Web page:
Jenn is an employee of the American Alpine Club who lives in Colorado, and travels the world for work and for her personal climbing goals. She is also an absolute crusher who has sent multiple 5.13 trad pitches, at times while runout over small gear. We are proud to have Jenn Flemming as a CAMP USA athlete, and recently tracked her down to find out about what gets her inspired.
I started climbing in the gym in Boston, MA during college. Within about five months I had abandoned plans to attend medical school and moved west to climb. Eight years later (I'm now 30) my passion for climbing has never wavered. I think one of the reasons I have stuck with climbing this long has been the incredible global community that exists at the heart of the climbing world. I have climbed in dozens of countries and have close friends all over the world as a result of this shared passion, and it is something that is so unique and special to our sport.
Some of my favorites routes are Fraid Line, Paris Girl, Rosy Crucifixion, and the Yellow Spur in Eldorado Canyon. Favorite trips include alpine climbing in Iran and Tajikistan, sandstone adventure climbing in Wadi Rum, Jordan, and riding the train across Russia by myself (not much climbing involved in the last one, but it was one of the coolest travel experiences of my life).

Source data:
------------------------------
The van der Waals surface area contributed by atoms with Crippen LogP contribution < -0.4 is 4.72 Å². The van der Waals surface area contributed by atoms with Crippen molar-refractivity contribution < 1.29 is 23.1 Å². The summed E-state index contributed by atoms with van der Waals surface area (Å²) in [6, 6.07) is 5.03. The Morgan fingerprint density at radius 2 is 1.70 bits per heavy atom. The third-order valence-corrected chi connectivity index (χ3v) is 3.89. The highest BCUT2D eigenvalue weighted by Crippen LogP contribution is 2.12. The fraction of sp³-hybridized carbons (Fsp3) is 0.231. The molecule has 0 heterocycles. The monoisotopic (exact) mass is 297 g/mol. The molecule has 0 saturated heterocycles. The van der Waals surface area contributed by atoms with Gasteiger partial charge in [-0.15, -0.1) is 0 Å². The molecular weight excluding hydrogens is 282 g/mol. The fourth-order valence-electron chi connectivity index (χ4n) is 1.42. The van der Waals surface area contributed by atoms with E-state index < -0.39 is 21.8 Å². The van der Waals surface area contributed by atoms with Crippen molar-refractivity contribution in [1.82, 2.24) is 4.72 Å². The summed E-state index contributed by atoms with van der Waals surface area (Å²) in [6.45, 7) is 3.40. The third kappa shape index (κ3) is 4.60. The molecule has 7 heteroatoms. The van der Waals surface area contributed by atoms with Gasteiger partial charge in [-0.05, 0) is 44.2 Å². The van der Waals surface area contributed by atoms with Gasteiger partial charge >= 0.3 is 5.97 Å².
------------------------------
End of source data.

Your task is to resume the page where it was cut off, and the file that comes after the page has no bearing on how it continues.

I am most passionate about traditional climbing and, specifically, trad climbing with small, finicky gear and distinct psychological challenges. I love that this discipline forces me to act outside of my comfort zone and to constantly push the limits of what I am physically and mentally capable of. One of the reasons I was first drawn to climbing was a desire to confront a fear of heights; managing fear in calculated ways has seemingly always been at the heart of what I enjoy most in the sport. What started as a fear of top roping has pushed me into a genre of R and X rated climbs that have taught me to make decisions and execute moves under real pressure. That is definitely what keeps me coming back for more.There are a lot of disciplines within the sport that I am absolutely mediocre at — bouldering, alpine climbing, etc. – but I honestly enjoy them all. I think that one of the most incredible aspects of climbing is how much humility it teaches you. Just when I think I am getting pretty rad, I go bouldering for an afternoon and am quickly reminded how much there is to learn and improve upon.
If something interests you, try it. It is so easy to get intensely focused on particular goals, or on improving at the discipline in which you excel. But technical competency across genres adds to your depth and skill set as a climber. I'd tell myself to do it all – sport climb, boulder, ice climb – as long as I was psyched. Oh, and campus.
Return to Iran to climb in the mountains with girl friends. Tick off a few routes around the Front Range that have been haunting (and eluding) me over the past few seasons. Spend lots of time in the desert. Go on an expedition and climb huge, granite walls in Baffin Island this summer. Read a lot of books. Campus.